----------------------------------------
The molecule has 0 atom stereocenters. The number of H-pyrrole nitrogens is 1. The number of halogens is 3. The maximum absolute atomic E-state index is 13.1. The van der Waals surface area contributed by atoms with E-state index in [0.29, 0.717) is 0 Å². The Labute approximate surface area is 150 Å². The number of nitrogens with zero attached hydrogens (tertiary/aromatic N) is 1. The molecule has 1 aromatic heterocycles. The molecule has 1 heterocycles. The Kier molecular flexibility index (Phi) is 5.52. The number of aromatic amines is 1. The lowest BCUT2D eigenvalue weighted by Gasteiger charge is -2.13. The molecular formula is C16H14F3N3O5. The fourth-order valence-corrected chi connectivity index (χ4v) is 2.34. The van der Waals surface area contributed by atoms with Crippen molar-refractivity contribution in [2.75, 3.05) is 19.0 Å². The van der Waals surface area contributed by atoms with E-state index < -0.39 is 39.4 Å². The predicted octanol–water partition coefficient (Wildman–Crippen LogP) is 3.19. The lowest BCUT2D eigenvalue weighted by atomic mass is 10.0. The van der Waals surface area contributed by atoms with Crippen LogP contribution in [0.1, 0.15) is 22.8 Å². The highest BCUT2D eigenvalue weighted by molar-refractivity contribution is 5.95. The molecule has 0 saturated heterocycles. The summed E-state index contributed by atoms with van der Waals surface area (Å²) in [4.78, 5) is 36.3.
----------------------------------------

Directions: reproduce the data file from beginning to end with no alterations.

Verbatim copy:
The molecule has 0 atom stereocenters. The number of H-pyrrole nitrogens is 1. The number of halogens is 3. The maximum absolute atomic E-state index is 13.1. The van der Waals surface area contributed by atoms with E-state index in [0.29, 0.717) is 0 Å². The Labute approximate surface area is 150 Å². The number of nitrogens with zero attached hydrogens (tertiary/aromatic N) is 1. The molecule has 1 aromatic heterocycles. The molecule has 1 heterocycles. The Kier molecular flexibility index (Phi) is 5.52. The number of aromatic amines is 1. The lowest BCUT2D eigenvalue weighted by Gasteiger charge is -2.13. The molecular formula is C16H14F3N3O5. The fourth-order valence-corrected chi connectivity index (χ4v) is 2.34. The van der Waals surface area contributed by atoms with Crippen molar-refractivity contribution in [2.75, 3.05) is 19.0 Å². The van der Waals surface area contributed by atoms with E-state index < -0.39 is 39.4 Å². The predicted octanol–water partition coefficient (Wildman–Crippen LogP) is 3.19. The lowest BCUT2D eigenvalue weighted by atomic mass is 10.0. The van der Waals surface area contributed by atoms with Crippen LogP contribution in [0.1, 0.15) is 22.8 Å². The highest BCUT2D eigenvalue weighted by molar-refractivity contribution is 5.95. The molecule has 0 saturated heterocycles. The summed E-state index contributed by atoms with van der Waals surface area (Å²) in [4.78, 5) is 36.3.